Hong Kong is home to countless temples and each is unique in its own way. Whether you want to marvel at the city’s largest Buddha statue, immerse yourself in local spiritual traditions or simply find some inner peace, these are some of the best temples to explore in the city.
If you want to see one of the largest outdoor seated Buddha statues in the world, then head out to Po Lin Monastery on Lantau Island. Measuring 34 metres high and sitting at the end of a 268-step hike, the famed Tian Tan Buddha looks over the renowned Buddhist temple, which houses a fascinating array of relics, ornaments and structures, including The Grand Hall of Ten Thousand Buddhas. Perfect as a daytrip destination, the monastery also boasts a vegetarian restaurant and is within walking distance from Ngong Ping Village, where you’ll find plenty of shops and tourist attractions.
This structure is one of two temples in Hong Kong built in honour of Che Kung – a general from the Southern Song dynasty (1127–1279) who was greatly revered for his loyalty and courage. Sha Tintraces its origins back to the Ming dynasty (1368–1644) but has since been renovated and reconstructed to accommodate an ever-growing number of worshippers. During the second day of the Lunar New Year, locals flock to this site of worship to pay their respects to Che Kung and pray for luck and protection for the months ahead.
An unlikely oasis right in the heart of the city, Chi Lin Nunnery is not only one of the city’s most important Buddhist sanctums but is also regarded as an impressive architectural feat. Reflecting traditional Tang dynasty (618–907) aesthetics and design techniques, the complex is the first in Hong Kong to be constructed without the use of a single nail. Aside from exploring the nunnery, be sure to visit its neighbouring Nan Lian Garden, a beautifully landscaped park that features several permanent exhibitions and even a vegetarian restaurant that’s housed beneath a manmade waterfall.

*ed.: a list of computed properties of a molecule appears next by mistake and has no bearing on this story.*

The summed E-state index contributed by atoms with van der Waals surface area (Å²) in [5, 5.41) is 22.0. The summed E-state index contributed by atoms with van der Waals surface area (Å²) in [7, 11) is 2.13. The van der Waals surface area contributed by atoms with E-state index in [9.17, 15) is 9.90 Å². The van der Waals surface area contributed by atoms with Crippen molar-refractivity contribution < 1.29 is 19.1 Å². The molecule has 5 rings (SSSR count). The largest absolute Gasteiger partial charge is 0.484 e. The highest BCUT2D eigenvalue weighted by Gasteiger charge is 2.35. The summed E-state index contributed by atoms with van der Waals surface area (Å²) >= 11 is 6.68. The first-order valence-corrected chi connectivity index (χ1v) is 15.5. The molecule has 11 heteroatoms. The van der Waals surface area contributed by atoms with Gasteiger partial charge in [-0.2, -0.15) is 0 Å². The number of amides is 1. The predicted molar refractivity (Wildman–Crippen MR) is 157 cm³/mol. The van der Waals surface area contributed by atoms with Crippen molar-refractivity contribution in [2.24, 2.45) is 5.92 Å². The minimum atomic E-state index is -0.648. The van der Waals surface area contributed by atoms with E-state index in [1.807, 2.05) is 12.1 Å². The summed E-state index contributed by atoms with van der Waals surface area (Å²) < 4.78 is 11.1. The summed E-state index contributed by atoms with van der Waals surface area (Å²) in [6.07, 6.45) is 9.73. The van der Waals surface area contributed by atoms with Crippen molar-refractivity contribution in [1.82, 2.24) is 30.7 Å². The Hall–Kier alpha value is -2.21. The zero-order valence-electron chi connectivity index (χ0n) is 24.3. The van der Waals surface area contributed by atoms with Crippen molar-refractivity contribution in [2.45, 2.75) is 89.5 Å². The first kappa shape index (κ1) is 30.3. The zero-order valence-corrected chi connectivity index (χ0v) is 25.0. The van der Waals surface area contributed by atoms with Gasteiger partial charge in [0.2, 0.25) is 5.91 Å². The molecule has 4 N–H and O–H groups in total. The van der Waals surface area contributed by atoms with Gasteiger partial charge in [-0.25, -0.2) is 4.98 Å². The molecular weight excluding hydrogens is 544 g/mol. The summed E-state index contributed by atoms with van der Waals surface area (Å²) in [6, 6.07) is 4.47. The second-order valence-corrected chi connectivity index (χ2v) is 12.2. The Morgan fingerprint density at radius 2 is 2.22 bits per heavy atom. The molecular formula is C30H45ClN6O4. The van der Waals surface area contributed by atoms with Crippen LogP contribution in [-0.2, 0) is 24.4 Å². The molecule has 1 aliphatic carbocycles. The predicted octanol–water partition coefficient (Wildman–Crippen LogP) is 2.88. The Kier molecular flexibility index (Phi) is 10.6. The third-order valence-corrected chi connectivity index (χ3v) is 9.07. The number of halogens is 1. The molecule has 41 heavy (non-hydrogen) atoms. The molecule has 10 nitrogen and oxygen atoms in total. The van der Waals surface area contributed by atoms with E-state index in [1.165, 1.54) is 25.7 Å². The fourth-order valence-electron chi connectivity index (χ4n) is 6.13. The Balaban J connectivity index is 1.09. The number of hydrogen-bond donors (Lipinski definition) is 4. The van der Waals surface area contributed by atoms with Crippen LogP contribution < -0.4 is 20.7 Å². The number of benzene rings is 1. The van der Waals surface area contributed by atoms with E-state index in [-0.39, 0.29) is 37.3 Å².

This Declared Monument was originally erected in the 1700s and was frequented by the Chinese military in the days when the Kowloon Walled City still stood. As such, it is one of the few places in town where you can find rare artefacts from the once-notorious garrison-city, including an incense burner, which was donated in 1847, and stone inscriptions that are also more than a century old.
Arguably one of the best-known temples in Hong Kong, this Declared Monument is the largest shrine built in honour of the God of Literature (Man Cheong) and the God of War (Mo Tai). Inside the temple, coils of incense hang against a brilliant backdrop of red and gold, creating a surreal spiritual atmosphere that is sure to impress even non-believers. Adjacent to the temple, you’ll also find Lit Shing Kung, where other deities are worshipped, and Kung Sor, which was once used as an assembly hall for the local community.
Home to three religions – Buddhism, Taoism and Confucianism –is most famous for its supposed ability to make its worshippers’ requests come true. It’s also known for its Chinese architectural features, which include ornate shrines and pavilions as well as a beautiful garden. During the Lunar New Year, the temple becomes a gathering point for locals who arrive in droves to offer incense to the deities and check their fortunes via a practice known as kau chim.
One of many shrines in the city dedicated to the empress of heaven and goddess of the sea,was built in the 18th century by the Tai clan, who still manages the temple to this day. Aside from its impressive exterior design, the temple stands out for the number of historical relics housed within, including a bell that was cast in 1747.
This Grade I Historic Building stands as an example of the city’s local folk religions as well as its legacy of land reclamation. Dedicated to Hung Shing, who is believed to provide protection for fishermen and traders at sea, the one-hall temple was originally built on the shoreline in the mid-1800s but has since been pushed inland due to land developments across the years.
Like the Wan Chai temple that shares its name, this ancient site of worship in Ap Lei Chau was erected in honour of Hung Shing, who is also known as the god of the South Sea. Thought to date back more than 240 years, it’s one of the few temples in the city that still sits in its original location on the shoreline. During the Hung Shing Festival on the 13th of the second lunar month, the temple comes alive with a giant celebration that involves parades and performances.